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Besieged, Mazari sent out an SOS message to India, Iran and Russia. “Our forces did not have weapons and ammunition. Our government was falling apart and we were left alone. We thought we would be killed. So, I asked the three governments for help,” she said. “But our pleas went unanswered.” Handicapped by low ammunition stocks and a series of surrenders by the Afghan National Army, Mazari knew her options were exhausted. Mazari gathered her associates and family and headed for the border town of Hairatan, a couple of hours away but she couldn’t cross the border. For days she was in a hideout at a relative’s place hoping to board an evacuation plane. She along with her family members managed to slip through the Taliban checkpoints and reached Kabul to take the evacuation plane coordinated by an Afghan journalist Zakarya Hassani and a Canadian journalist Robyn Huang, both of them chronically planned Mazari’s miraculous escape in Time. Today, Mazari is safe. She does not like the way things went down in her beloved homeland. “As a person who was at the heart of this war, I can say that our central government did not have the heart to fight the Taliban. We had a lot of military equipment, but we didn’t have the permission to use them. If we really wanted, we could have fought the Taliban,” she said. The Taliban forced another patriot and capable woman out of Afghanistan.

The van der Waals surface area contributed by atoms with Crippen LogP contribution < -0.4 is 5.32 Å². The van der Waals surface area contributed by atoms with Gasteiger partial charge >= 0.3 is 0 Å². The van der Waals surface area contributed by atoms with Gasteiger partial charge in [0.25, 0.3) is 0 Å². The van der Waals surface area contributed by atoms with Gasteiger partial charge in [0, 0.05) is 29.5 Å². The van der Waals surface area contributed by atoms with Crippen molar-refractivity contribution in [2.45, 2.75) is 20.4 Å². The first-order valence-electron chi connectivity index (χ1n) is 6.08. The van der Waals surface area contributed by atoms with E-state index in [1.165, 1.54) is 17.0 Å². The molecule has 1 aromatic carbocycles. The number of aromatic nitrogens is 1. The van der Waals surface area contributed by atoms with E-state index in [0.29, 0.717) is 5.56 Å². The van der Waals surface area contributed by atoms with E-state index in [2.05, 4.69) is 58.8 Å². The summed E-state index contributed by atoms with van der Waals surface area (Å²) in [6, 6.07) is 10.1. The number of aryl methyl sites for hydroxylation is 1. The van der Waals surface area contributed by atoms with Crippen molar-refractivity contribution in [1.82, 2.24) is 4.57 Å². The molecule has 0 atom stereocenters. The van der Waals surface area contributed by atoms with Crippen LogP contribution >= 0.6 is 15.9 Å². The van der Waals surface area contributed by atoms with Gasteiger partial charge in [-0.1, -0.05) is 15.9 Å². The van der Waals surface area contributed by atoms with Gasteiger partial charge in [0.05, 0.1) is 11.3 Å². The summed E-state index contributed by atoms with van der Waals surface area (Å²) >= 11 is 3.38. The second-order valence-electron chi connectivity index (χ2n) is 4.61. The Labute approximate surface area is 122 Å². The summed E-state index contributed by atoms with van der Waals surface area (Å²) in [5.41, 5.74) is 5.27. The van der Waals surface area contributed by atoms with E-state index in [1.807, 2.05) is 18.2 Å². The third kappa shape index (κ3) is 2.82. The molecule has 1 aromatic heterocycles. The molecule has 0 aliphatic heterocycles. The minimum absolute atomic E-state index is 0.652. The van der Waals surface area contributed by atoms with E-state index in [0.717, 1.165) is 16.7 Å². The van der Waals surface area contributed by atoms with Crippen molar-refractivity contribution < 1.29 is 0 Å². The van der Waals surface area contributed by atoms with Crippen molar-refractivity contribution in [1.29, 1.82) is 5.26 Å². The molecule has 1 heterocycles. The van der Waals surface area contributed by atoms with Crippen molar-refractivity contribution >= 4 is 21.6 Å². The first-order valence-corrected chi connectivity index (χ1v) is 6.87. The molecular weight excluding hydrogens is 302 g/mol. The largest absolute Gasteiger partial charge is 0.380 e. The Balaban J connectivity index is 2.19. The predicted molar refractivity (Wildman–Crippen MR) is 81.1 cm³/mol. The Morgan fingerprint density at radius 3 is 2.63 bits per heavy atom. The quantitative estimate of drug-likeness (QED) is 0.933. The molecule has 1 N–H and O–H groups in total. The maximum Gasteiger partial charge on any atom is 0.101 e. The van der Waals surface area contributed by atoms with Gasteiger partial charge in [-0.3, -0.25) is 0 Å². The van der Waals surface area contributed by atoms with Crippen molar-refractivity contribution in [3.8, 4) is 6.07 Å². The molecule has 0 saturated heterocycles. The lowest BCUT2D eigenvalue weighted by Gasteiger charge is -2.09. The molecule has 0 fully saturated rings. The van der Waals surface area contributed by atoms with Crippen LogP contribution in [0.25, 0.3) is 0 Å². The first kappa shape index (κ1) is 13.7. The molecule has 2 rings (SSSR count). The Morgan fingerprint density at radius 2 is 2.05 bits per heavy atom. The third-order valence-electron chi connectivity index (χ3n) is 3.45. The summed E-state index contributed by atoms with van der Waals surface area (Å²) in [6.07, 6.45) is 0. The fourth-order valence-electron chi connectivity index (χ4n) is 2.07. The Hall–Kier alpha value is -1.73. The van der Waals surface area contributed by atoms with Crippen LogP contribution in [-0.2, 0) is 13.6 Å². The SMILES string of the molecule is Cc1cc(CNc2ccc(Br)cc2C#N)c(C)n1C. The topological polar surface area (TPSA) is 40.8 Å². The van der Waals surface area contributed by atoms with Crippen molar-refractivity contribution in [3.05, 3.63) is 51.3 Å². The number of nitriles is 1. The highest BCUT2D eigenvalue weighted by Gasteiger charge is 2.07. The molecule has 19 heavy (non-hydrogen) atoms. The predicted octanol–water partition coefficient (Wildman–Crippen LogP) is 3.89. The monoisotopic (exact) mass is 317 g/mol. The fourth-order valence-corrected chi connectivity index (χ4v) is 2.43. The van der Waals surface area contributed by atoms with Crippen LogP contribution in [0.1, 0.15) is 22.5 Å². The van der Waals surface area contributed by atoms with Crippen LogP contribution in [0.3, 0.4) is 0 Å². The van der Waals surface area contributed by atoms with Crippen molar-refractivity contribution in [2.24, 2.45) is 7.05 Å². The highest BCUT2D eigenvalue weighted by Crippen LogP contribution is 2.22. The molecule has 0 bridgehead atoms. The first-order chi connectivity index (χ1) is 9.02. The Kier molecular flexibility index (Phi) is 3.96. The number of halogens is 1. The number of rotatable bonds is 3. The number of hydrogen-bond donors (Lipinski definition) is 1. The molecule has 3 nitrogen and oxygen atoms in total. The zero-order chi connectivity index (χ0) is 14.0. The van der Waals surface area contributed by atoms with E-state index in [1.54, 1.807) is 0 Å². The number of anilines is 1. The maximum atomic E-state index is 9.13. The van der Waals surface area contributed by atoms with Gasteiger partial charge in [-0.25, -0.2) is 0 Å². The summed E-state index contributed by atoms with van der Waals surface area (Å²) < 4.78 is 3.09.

Salima Mazari is one of only three female district governors in Afghanistan. After her controversial appointment because of her gender, she finally became the governor of Charkint “my ancestral homeland” as she calls it.
Since her appointment like the other female governors, she became a target for the Taliban especially after the fall of Afghanistan when she headed a pro-government militia to defend her homeland against the Taliban, the 39-year-old now has an international reputation as a fearless fighter. She personally led the government and the militia, and denied Charkint to the Taliban. Her associates said that more than 200 Taliban fighters were killed under her leadership in 2021; last year she negotiated the surrender of around 100 fighters.
She said she survived multiple attempts on her life. “The Taliban planted mines and planned ambushes. I thank God that I came out alive,” she said.
The Taliban hates Mazari and women like her for many reasons. One, she denied them Charkint. Two, she being an armed female commanding male soldiers went against the Taliban’s strict religious codes. Three, her ethnicity.
Mazari is a Hazara, a Persian-speaking ethnic minority from central Afghanistan. The Hazaras have always faced discriminations and ethnic attacks throughout history. It started with a racist King – Abdur Rahman Khan who ordered the execution of Hazaras solely because he considered them to be kafirs (non-believers). One estimate shows 60% of the Hazara population was either killed or displaced under Abdul Rahman Khan. Under Taliban 1.0, they faced genocides in 1998 and 2001. More recently, there is a genocide happening against the Hazaras right now in Afghanistan.
As the Taliban swept through Afghanistan, Charkint was one of the last holdouts of the government forces. Mazari received intelligence inputs that Pakistani agents had infiltrated the district. She spent a lot of time planning her response but unfortunately the cities and towns around Charkint fell to the Taliban rapidly.
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